Almost any sport can cause a head injury and therefore a concussion. American football and ice hockey players have the most concussions. However, concussions also occur in European football (soccer), wrestling, basketball, baseball, and softball. Mostly, concussions occur during games.
The majority of soccer-related injuries, including head injuries and concussions, occur among those under the age of 25. Concussions are more likely to occur in soccer games than in practices and have a higher incidence in female versus male athletes.
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The other reason for head injuries in soccer includes forces that are below the level required to trigger the symptoms of concussion. In such cases, the terms microtrauma and subconcussive brain trauma are used (5,22, 23).
Soccer is a sport not traditionally identified as high-risk for concussions, yet several studies have shown that concussion rates in soccer are comparable to, and often exceed those of, other contact sports. As many as 22% of all soccer injuries are concussions.
CONCUSSIONS AND HEAD INJURIES. U.S. Soccer announced the U.S. Soccer Concussion Initiative, which provides guidelines that were implemented beginning in January 2016. US Club Soccer clarified the following implementation guidelines as it relates to concussion initiatives and heading for youth players:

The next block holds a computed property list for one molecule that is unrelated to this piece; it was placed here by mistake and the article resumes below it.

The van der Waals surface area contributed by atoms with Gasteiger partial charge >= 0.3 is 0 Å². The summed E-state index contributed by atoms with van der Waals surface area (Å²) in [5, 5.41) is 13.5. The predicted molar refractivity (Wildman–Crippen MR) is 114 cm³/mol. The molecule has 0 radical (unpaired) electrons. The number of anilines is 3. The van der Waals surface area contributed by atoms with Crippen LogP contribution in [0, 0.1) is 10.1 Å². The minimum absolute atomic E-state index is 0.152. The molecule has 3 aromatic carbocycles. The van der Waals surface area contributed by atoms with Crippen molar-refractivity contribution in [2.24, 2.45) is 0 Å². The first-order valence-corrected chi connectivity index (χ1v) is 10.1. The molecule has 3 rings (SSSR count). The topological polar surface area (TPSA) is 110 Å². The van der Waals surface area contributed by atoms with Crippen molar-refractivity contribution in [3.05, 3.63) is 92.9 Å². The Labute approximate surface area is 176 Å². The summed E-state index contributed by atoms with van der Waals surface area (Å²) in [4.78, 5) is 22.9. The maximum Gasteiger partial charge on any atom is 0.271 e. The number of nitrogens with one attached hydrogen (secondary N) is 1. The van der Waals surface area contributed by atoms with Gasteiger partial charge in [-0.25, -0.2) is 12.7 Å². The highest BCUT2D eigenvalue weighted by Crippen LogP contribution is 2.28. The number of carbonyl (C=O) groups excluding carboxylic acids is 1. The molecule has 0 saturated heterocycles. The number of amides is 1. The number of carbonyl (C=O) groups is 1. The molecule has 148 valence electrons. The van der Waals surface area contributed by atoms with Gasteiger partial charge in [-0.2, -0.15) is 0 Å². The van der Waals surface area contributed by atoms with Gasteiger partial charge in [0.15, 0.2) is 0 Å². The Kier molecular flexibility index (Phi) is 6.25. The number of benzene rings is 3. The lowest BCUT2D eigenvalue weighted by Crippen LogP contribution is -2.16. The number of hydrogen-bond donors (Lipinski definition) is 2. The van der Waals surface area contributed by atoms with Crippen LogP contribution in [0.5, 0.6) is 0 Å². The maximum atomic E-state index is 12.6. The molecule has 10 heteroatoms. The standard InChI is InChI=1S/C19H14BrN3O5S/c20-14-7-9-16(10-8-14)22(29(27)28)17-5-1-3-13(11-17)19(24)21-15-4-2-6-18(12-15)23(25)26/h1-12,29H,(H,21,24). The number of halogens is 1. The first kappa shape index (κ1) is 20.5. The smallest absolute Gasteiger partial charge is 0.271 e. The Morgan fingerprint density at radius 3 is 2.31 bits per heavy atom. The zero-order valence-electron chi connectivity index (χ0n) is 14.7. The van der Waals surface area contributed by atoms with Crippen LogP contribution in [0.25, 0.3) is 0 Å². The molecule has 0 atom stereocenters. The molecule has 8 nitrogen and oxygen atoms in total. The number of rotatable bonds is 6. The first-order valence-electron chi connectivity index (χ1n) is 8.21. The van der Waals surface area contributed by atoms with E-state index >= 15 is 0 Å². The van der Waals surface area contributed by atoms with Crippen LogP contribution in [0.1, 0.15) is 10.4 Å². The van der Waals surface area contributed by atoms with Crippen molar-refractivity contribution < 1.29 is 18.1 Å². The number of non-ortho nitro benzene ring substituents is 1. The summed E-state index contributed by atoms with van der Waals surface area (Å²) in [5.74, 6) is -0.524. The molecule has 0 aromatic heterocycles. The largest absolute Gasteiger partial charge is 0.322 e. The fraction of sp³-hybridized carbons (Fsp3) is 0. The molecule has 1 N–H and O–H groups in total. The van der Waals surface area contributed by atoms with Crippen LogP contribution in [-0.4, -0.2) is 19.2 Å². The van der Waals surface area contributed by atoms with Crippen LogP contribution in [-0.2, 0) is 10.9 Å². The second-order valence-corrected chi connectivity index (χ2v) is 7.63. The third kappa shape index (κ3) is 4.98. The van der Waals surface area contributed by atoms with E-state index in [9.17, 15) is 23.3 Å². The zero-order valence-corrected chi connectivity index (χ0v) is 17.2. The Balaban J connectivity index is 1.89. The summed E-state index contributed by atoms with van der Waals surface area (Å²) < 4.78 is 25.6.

Other frequent causes of concussions in soccer players are head collisions with other players or goalposts or falls where their heads hit the ground, according to Dr. Kirkendall. Compared to other contact sports, head injuries are common in soccer.
Research suggests heading in soccer can increase your child’s risk of sub-concussive injuries, which can accumulate and cause brain damage. Heading in soccer can be dangerous. This is because children are more susceptible to concussions, as they have weaker neck muscles and thinner skulls. If your child is an avid soccer play, you may be ...